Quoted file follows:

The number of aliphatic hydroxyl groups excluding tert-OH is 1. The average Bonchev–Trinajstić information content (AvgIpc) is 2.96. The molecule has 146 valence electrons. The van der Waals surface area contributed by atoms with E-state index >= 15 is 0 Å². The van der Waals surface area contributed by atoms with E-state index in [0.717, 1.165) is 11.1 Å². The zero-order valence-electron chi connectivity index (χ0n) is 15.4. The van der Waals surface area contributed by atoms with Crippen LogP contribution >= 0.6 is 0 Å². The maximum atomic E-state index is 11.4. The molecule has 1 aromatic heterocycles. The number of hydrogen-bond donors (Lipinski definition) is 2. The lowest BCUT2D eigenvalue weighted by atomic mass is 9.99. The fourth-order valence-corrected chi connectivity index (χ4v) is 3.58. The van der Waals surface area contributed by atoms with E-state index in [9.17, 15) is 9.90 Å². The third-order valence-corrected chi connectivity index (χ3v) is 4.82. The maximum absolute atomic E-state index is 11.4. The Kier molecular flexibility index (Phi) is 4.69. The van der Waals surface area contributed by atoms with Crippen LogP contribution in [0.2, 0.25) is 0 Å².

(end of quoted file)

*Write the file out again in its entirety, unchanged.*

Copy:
The number of aliphatic hydroxyl groups excluding tert-OH is 1. The average Bonchev–Trinajstić information content (AvgIpc) is 2.96. The molecule has 146 valence electrons. The van der Waals surface area contributed by atoms with E-state index >= 15 is 0 Å². The van der Waals surface area contributed by atoms with E-state index in [0.717, 1.165) is 11.1 Å². The zero-order valence-electron chi connectivity index (χ0n) is 15.4. The van der Waals surface area contributed by atoms with Crippen LogP contribution >= 0.6 is 0 Å². The maximum atomic E-state index is 11.4. The molecule has 1 aromatic heterocycles. The number of hydrogen-bond donors (Lipinski definition) is 2. The lowest BCUT2D eigenvalue weighted by atomic mass is 9.99. The fourth-order valence-corrected chi connectivity index (χ4v) is 3.58. The van der Waals surface area contributed by atoms with E-state index in [9.17, 15) is 9.90 Å². The third-order valence-corrected chi connectivity index (χ3v) is 4.82. The maximum absolute atomic E-state index is 11.4. The Kier molecular flexibility index (Phi) is 4.69. The van der Waals surface area contributed by atoms with Crippen LogP contribution in [0.2, 0.25) is 0 Å².